• Being told what or what not to say

Make some notes: include key messages and a couple of sentences that sum up the point you want to make.

Think about the hardest questions you might be asked.

Have a couple of phrases ready to keep the interview on track.

"That’s an interesting point but the main issue for NZNO is..."

"That’s a good question but the question we would ask is..."

Practice with a colleague.

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During the interview

Introduce yourself and make it clear that you are speaking as an NZNO representative. Some workplaces have strict policies about who can speak with the media. These won’t apply to you if you are speaking as an NZNO member. If you are worried or not sure get in touch the NZNO’s communications and media adviser: phone 027 431 2617 or email Karenc@nzno.org.nz.

Control

  • Be calm
  • Know your key messages inside out
  • Answer the question
  • Stop! Don’t waffle on

Facts

  • Don’t give your personal opinion
  • Correct innaccuracies
  • Be clear about boundaries

“I can’t answer that until a decision is made”

Positivity

  • Begin with a positive mesage
  • Phrase your position in a positive way
  • Keep your body language open

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Helpful tips

  • Aim for responses of between 10 and 20 seconds
  • Avoid using YES and NO
  • Avoid using jargon
  • Always stay on the record
  • Be "NZNO"
  • Pause and think before you speak
  • Stop talking when you are finished
  • Ring back the reporter if you have anything further to add
  • Remember you are being interviewed because you are the expert
  • Use colourful and interesting language
  • Give facts, lists and examples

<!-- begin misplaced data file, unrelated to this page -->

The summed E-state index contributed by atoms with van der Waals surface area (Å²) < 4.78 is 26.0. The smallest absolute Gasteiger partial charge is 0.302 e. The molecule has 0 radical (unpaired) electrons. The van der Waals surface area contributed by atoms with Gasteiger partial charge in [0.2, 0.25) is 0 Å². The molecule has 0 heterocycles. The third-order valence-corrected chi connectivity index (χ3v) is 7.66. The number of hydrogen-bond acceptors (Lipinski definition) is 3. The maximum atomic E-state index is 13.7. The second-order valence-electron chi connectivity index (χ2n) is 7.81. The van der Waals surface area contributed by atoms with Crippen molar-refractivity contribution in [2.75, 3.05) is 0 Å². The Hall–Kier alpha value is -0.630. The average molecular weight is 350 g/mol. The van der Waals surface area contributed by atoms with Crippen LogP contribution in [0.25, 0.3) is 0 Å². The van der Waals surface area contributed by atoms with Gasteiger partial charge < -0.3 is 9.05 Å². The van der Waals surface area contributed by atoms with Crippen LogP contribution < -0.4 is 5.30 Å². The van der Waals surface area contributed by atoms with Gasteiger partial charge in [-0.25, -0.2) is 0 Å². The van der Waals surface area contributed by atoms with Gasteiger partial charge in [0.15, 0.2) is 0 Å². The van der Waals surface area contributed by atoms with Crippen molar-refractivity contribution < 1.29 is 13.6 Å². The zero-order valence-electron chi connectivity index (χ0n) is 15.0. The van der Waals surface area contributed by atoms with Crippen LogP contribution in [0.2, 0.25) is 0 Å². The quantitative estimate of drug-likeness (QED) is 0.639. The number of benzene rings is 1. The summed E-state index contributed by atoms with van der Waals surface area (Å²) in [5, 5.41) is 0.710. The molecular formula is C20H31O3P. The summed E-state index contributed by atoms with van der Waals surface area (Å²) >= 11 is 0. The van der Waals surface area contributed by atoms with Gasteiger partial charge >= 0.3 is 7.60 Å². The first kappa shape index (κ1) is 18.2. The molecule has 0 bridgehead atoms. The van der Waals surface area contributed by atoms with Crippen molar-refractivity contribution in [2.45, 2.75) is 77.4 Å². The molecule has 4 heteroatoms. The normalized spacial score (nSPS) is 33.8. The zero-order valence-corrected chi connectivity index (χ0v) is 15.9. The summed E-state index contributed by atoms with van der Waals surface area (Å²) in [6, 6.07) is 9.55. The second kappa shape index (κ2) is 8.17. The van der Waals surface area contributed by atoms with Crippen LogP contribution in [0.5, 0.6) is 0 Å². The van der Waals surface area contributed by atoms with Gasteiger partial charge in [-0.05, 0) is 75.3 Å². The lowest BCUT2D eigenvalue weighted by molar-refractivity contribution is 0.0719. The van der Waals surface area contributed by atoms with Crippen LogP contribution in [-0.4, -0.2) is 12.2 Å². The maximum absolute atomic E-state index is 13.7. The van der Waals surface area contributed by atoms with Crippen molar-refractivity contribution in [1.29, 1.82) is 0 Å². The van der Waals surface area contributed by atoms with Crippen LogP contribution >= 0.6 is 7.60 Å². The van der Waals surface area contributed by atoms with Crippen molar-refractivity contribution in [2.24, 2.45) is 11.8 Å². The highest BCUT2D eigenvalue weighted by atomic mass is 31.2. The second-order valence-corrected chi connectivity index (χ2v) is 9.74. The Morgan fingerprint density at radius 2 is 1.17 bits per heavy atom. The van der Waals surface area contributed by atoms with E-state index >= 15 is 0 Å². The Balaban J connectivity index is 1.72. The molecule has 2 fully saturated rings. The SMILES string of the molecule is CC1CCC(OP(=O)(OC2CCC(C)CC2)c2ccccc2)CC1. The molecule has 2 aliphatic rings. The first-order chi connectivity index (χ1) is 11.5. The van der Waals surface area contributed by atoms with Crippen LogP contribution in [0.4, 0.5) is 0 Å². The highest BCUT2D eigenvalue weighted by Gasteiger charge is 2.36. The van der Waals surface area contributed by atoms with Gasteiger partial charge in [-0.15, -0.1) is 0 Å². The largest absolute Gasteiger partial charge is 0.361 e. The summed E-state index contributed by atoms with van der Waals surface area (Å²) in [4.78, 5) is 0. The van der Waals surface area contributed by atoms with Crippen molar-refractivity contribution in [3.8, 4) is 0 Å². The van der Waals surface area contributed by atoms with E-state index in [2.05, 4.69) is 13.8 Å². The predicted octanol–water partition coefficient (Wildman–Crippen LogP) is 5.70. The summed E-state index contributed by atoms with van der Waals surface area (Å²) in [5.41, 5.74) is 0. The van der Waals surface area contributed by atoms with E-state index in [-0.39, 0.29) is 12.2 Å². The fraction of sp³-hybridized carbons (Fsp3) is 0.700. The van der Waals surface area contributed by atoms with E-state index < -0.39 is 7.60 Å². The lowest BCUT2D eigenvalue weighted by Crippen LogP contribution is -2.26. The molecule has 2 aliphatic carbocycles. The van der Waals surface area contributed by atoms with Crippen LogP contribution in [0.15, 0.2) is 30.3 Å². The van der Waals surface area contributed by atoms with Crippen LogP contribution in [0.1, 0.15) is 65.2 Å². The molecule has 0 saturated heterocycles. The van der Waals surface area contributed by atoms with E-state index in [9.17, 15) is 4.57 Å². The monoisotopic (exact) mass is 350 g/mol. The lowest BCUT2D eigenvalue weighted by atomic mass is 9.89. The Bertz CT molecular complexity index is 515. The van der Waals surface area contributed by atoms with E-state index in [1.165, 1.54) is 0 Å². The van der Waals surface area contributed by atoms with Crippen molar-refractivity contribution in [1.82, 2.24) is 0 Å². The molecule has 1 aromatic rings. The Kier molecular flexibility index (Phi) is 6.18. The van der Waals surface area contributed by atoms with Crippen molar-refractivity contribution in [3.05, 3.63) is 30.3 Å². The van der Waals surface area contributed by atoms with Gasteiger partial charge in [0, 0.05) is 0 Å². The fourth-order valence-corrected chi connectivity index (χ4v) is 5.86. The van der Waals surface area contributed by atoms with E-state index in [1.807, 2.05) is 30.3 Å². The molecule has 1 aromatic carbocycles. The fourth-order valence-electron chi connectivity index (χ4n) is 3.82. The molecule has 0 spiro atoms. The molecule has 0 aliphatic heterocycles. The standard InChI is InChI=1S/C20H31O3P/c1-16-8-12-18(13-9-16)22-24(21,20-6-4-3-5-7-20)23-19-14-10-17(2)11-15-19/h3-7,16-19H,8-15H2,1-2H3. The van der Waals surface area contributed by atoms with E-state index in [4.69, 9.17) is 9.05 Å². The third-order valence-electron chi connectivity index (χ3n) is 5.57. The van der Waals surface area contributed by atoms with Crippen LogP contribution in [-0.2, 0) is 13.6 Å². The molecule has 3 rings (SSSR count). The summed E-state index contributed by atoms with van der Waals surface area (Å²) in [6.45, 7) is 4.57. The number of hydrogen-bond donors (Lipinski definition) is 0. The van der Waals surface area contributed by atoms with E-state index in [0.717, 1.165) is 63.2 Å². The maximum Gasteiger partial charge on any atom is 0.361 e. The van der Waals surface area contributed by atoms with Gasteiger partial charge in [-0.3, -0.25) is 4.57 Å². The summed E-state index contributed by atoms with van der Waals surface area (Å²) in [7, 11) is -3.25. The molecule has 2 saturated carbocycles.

• Remember who your audience is - local or national, specialised or general
  • Don’t be afraid to suggest a photo opportunity

When you see the story, or hear it on the radio, ring the reporter if there are any factual mistakes so they are not repeated in future stories.

It’s good to give praise too! If it’s a good story, let the reporter know.

Live interviews

Live interviews cannot be edited. This is their distinguishing feature. Recorded interviews should be as close to a live one as possible since editing is time consuming and expensive. The producer will love a good, direct interview that requires little or no editing - and will call you again!

Listen hard

Listen to each question and answer the question that was asked - unless it can’t be answered, in which case say so. Don’t bluster and feel you must say something. You usually end up answering a vaguely related point which is annoying to listen to.

Say it straight

Say it straight out without qualification. Resist being precise or pedantic over unnecessary details. Digressions and qualifications are unlikely to be broadcast and make the job of editing harder.

Don’t lecture

Do not give a lecture. The interviewer acts in the role of the individual listeners and they want their questions asked and answered. Keep the answer sounding like a conversation and let the interviewer get questions in without it sounding rude.

Show your passion

Be passionate but not frivolous. Above all, sound as if you are interested in your subject.

Repeat yourself

Do not be afraid to repeat yourself. During a recorded interview, treat each repetition as a fresh explanation and avoid referring back to earlier points.

Focus

Focus on your key messages. There will not be time to tell the whole story and mention everyone involved so do not try.
If terms or concepts need explaining the interviewer will invite you to do so.

Get your point across

If you think you are not getting the point across then say so. One of the advantages of a recorded interview is that there is an opportunity to re-orient the interview. In a live interview, if you feel the questions reveal that the interviewer is missing the point, you have to be more careful and try to steer the interview back on course.

Dress code

Dress smartly. Patterns and florals don’t look great on tv. Simple colours work best.

It’s on the record

Remember - if you are talking to a broadcaster, be it a researcher, interviewer or producer, you are being interviewed. There is no such thing as “off the record”.

Download Dealing with the media - a guide to maximising media opportunities (PDF, 176KB)